Mark Sant then described his experience in tribal relations in multiple agencies and states, and discussed his vision as the first Tribal Coordinator for the Montana State Office. There are 19 reservations in Montana and North and South Dakota and 16 of the 32 Tribal Colleges and Universities. Mark is working on multiple tribal initiatives including internships through the Tribal College and University system, the “Bridging the Divide” program for youth, working with tribal elders to revive tribal languages, and providing career coaching for students interested in tribal and Federal jobs.
Mark is also working within the BLM and with other agencies to facilitate tribal meetings and relationship building. He told the Board that several issues need work including: the cost to tribes of travel for consultation, the differences among agencies on travel reimbursement policy, the distinction between compensation and reimbursement, and confusion regarding what constitutes government-to-government consultation. He noted that there is an active interest in opportunities for tribes to partner with the BLM on resource management. He also mentioned that the United Nations Declaration on the Rights of Indigenous People needs to be addressed through policy in the near future.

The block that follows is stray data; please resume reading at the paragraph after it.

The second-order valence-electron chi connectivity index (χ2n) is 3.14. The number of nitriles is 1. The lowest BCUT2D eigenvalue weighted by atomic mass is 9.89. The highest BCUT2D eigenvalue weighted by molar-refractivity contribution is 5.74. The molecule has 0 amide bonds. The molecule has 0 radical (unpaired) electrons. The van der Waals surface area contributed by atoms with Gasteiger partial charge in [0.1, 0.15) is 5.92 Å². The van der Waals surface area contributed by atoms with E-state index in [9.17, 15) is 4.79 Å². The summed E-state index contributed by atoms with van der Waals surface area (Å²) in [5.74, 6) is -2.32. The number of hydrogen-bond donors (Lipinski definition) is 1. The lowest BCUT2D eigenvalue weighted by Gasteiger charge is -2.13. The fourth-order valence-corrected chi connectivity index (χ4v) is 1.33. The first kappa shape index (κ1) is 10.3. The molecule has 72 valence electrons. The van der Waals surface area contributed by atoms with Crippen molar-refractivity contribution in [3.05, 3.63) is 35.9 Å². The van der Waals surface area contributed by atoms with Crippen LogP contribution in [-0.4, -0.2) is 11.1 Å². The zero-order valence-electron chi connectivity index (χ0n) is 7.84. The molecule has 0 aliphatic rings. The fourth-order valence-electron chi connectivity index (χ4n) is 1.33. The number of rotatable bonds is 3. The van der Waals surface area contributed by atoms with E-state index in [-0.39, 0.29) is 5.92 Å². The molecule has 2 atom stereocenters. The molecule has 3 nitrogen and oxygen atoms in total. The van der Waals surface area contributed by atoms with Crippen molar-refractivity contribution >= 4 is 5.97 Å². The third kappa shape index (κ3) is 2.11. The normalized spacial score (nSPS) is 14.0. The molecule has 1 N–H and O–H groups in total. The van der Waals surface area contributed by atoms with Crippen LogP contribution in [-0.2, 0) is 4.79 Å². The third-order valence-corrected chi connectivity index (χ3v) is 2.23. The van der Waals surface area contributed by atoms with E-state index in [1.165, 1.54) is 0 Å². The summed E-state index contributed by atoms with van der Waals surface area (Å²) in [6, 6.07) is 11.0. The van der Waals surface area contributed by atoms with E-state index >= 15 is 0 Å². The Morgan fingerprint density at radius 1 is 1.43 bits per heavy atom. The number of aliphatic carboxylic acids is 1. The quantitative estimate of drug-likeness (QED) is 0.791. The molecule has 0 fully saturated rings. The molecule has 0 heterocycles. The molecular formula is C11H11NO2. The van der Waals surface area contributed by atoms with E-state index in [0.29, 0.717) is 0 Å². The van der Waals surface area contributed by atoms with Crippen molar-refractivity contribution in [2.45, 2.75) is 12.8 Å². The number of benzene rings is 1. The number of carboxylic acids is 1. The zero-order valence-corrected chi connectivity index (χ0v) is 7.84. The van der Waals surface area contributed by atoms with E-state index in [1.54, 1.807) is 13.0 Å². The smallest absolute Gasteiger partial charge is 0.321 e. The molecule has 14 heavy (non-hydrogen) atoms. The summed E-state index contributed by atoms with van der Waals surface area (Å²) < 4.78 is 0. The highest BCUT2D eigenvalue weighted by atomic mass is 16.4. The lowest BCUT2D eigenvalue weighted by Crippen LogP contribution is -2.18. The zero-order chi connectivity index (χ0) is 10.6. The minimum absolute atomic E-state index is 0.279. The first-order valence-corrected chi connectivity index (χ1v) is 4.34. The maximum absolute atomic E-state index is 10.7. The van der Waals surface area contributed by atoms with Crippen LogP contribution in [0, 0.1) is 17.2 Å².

December 2012 and June 2013 Meetings: The December meeting will be in Washington, DC from December 4-6, 2012 and the June meeting will be hosted by the Idaho State Office from June 4-6, 2013. The Wyoming State Office will host the June 2014 meeting. Robin will schedule off-quarter conference calls and additional calls on specific subjects as needed.
Field Trip: The Lewistown Field Office and Upper Missouri River Breaks National Monument staff conducted a boat tour of the Monument and associated homestead resources between Judith Landing and Kipp Landing. The Board visited the Frank Hagadone and Gus Nelson homesteads, recently listed on the National Register, as well as the Ervin cabin, which is proposed for listing. Following the Field trip, Mr. and Mrs. George F. Damone, II and Board member George L. Damone, III, hosted the Board for a dinner at the Damone home.
|Last updated: 05-07-2013|
|USA.GOV | No Fear Act | DOI | Disclaimer | About BLM | Notices | Social Media Policy|